UPDATE: The Star has published the letter today (May 6) here.
The death of Aminulrashid Amzah at 1.30AM last Monday (Apr 21) is being railroaded away from the primary concern—the use of lethal force on a minor—towards negligent parenting, the child’s “criminal potential”, and various other forms of justification for shooting Aminulrashid in the head (it was too dark to see; there was, so the police say, a parang (machete) in the car so his intent to commit a crime may be determined ex post facto; etc).
Some people have gone so far as to argue in private that his mother Norsiah Mohammad should be charged, though with what exactly they can’t say. Aiding and abetting the commission of an unspecified crime? Criminal negligence leading to manslaughter (of her own son)? I pose the equivalent question: if a child attacks his mother with a kitchen knife, for whatever reason, should the mother be charged with attempted suicide?
If, as the Inspector-General says, the vehicle being driven my Aminulrashid must be considered a dangerous weapon, then we impute intent to kill on the boy’s part. This is unproven, and now unprovable because he is dead. And even if it were provable, the law prevents a juvenile being subject to a death penalty. How then is it right that the police should execute a child extra-judicially on whatever grounds?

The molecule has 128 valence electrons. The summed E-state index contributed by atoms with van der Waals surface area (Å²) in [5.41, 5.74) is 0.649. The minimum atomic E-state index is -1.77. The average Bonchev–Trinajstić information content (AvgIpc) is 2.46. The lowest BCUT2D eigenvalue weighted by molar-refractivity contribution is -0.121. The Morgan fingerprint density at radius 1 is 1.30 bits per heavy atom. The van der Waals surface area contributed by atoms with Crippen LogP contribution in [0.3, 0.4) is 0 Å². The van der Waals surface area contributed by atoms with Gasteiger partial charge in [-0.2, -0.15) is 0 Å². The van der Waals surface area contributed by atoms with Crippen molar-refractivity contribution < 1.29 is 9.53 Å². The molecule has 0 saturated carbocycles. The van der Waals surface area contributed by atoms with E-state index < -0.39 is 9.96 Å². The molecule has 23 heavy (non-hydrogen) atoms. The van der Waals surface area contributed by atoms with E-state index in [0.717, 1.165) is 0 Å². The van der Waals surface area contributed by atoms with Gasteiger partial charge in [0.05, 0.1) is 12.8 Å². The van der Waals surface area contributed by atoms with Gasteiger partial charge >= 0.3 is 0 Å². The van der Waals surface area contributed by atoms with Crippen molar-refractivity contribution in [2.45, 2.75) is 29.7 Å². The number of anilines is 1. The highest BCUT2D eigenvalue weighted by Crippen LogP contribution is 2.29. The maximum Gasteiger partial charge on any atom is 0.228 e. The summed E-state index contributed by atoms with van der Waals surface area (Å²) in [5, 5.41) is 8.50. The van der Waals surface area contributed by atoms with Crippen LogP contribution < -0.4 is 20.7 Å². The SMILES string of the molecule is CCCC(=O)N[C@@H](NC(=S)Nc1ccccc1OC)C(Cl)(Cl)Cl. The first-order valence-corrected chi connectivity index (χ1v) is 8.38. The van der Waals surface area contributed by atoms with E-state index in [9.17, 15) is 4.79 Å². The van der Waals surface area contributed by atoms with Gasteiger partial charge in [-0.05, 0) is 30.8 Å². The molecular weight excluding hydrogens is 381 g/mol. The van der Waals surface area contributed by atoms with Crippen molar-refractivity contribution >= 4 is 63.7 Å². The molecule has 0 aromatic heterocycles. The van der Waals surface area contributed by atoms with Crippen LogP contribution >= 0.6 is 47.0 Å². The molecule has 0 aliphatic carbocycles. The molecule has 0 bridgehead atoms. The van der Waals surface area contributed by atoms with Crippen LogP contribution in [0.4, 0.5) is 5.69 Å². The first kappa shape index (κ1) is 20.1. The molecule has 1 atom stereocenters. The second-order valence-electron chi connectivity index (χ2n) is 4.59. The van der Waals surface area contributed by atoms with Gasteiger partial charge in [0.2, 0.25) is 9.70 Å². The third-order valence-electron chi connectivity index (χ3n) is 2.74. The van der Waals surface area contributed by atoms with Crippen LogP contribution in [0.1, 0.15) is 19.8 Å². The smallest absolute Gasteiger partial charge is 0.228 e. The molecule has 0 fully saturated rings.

I don’t blame people for not having a view, or having an idiotic one. If they rely on the Government and mainstream Press as the main methods by which their opinions are shaped, then this is the result of it and has been so for at least 10 years since we began the general lobotomisation of the population.
What I do blame them for is their stubborn refusal to distinguish between right and wrong themselves—it is no one’s right, and especially not the government’s, to dictate to anyone the limits and direction of moral understanding. That is a personal responsibility and the acceptance of established ethical codes such as the law, or precepts of religion, must stem from individual understanding of these precepts.
Otherwise it is hypocrisy or, worse, willing enslavement. We know a law to be good because we understand it to be good and not because someone else tells us it is. Isn’t this painfully obvious?
And yet we have a ridiculous front-page lead from yesterday’s Sunday Star (May 2), to which I responded thus:
Has civic responsibility failed to such an extent that we do not recognise the idea of subjecting adolescents to a national curfew, with their identity cards to be checked by “social workers or police after 11pm” (Concern over teenagers hanging out late at night, May 2) as reactionary, authoritarian and unconstitutional?
I should have thought it obvious enough that a parent’s duty to his or her child includes educating that child in personal responsibility and safety. To relegate even a part of that duty to the state, beyond national education, is a ludicrous admission that Malaysians are on a very basic level unfit to be parents.
Maybe this is so; and maybe we are so morally feeble that our first instinct when faced with children staying out late is to assume it is a “growing phenomenon” — some kind of crime or anti-social “indulgence” — and without really proving our case we react in typical knee-jerk fashion by appealing to some form of sweeping national policy.
Why? Is it because we lack the backbone to stand up as good examples for our own young? Are we incapable of discipline?
And who are we really to demand that our children do as we say when we fail so spectacularly to maintain even rudimentary standards of civil behaviour (let alone serve as good examples) on the road, in shopping complexes, other public spaces and even at home?